Evil Corp, the notorious Russian hacking group, has breached 31 major American corporations with a new ransomware attack targeting employees working from home.

Cybersecurity firm Symantec was first to announce the breach, attributing it to a sophisticated new ransomware called WastedLocker.

The company has declined to disclose the identities of the targeted companies, but they include eight Fortune 500 companies and one major news publication.

Source & full story: Daily Mail

Hackers have targeted Roblox profiles to support Donald Trump in the forthcoming US presidential election.

Users of the online multiplayer game complained their profiles were hacked with the message: “Ask your parents to vote for Trump this year!” and “MAGA2020”, an abbreviation of Make America Great Again.

With 100 million+ users worldwide, Roblox is marketed at children aged nine to 14.

Reportedly, in-game messages were sent from the hacked profiles to the account holders’ friends, urging them to support Trump in the November vote.

Hacked avatars have been dressed in existing in-game accessories which resemble items worn by Trump supporters.

Source & full story: BBC News

A leading medical-research institution working on a cure for Covid-19 has admitted it paid hackers a $1.14m (£910,000) ransom after a covert negotiation witnessed by BBC News.

The Netwalker criminal gang attacked University of California San Francisco (UCSF) on 1 June. IT staff unplugged computers in a race to stop the malware spreading.

An anonymous tip-off enabled BBC News to follow the ransom negotiations in a live chat on the dark web.

Cyber-security experts say these sorts of negotiations are now happening all over the world – sometimes for even larger sums – against the advice of law-enforcement agencies, including the FBI, Europol and the UK’s National Cyber Security Centre.

Netwalker alone has been linked to at least two other ransomware attacks on universities in the past two months.

Source & full story: BBC News

Social media platform TikTok has told the BBC it did not receive or store any personal data from Apple iPhone clipboards.

In trials of the latest update to the phone’s operating system, users are notified whenever an app accesses the handset’s clipboard.

TikTok was one of 53 apps that security researchers had previously flagged as regularly seeking clipboard access.

The company said it introduced the move to stop people spamming the platform by copying and pasting the same content.

The platform, owned by Chinese firm Bytedance, also said it disabled the feature via an automated app update pushed out on 27 June, and added that it was never enabled on Android devices.

In a statement TikTok said:

Following the beta release of iOS14 on June 22, users saw notifications while using a number of popular apps,” it said in a statement. …For TikTok, this was triggered by a feature designed to identify repetitive, spammy behaviour. We submitted an updated version of the app to the App Store removing the anti-spam feature to eliminate any potential confusion.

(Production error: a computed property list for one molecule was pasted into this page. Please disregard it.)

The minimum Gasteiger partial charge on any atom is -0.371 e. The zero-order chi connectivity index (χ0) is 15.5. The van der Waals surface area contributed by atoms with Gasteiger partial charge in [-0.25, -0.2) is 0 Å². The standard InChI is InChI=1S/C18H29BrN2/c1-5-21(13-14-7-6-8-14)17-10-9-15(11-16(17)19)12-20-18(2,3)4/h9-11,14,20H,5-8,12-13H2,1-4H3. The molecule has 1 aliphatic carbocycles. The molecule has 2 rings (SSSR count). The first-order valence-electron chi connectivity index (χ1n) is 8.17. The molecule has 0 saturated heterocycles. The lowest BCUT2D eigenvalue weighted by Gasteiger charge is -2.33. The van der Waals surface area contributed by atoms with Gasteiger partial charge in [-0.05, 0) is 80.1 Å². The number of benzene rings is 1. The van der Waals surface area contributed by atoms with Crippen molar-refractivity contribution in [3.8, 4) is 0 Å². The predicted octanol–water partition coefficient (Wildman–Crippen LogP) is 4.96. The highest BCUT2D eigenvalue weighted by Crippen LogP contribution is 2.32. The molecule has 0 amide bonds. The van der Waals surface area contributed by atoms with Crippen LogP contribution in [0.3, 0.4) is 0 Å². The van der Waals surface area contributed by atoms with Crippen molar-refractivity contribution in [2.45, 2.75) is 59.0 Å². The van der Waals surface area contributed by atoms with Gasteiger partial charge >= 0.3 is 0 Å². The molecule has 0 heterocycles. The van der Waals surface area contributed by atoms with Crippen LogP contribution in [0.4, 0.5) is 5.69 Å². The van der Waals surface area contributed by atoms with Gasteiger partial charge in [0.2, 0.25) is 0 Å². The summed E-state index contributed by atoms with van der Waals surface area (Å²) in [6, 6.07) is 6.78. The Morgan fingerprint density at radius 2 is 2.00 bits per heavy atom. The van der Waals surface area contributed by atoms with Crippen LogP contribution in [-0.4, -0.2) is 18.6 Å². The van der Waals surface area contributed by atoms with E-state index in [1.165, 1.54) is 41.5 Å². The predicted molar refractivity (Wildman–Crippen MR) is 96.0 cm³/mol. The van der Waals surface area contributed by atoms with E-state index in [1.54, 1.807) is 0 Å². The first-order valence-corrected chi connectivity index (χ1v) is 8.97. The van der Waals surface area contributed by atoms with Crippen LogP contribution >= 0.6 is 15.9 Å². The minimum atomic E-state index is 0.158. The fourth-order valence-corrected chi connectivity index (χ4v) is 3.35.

Source & full story: Yahoo

Facebook has admitted it mistakenly let 5,000 developers gather information from users’ profiles after a time limit on their rights had expired.

Apps on Facebook are supposed to be prevented from accessing people’s personal data if the app has not been used for 90 days.

However, the Social media giant claims that the lock-out had not always worked due to a flaw in the way it recorded inactivity, saying it fixed the issue the day after it was discovered.

Facebook has not stated how many users had their personal data scraped.

The harvesting of Facebook users’ personal information by third-party apps was at the centre of the Cambridge Analytica privacy scandal that was exposed in 2018.

Cambridge Analytica’s app on Facebook had harvested not only the data of people who interacted with it, but also that of friends who had not given consent. The company built a vast and lucrative database in the process.

Source & full story: BBC News

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Peter Borner
Executive Chairman and Chief Trust Officer

As Co-founder, Executive Chairman and Chief Trust Officer of The Data Privacy Group, Peter Borner leverages over 30 years of expertise to drive revenue for organisations by prioritising trust. Peter shapes tailored strategies to help businesses reap the rewards of increased customer loyalty, improved reputation, and ultimately higher revenue. His approach provides clients with ongoing peace of mind, solidifying their foundation in the realm of digital trust.

Specialises in: Privacy & Data Governance

Peter Borner
Executive Chairman and Chief Trust Officer

As Co-founder, Executive Chairman and Chief Trust Officer of The Data Privacy Group, Peter Borner leverages over 30 years of expertise to drive revenue for organisations by prioritising trust. Peter shapes tailored strategies to help businesses reap the rewards of increased customer loyalty, improved reputation, and ultimately higher revenue. His approach provides clients with ongoing peace of mind, solidifying their foundation in the realm of digital trust.

Specialises in: Privacy & Data Governance

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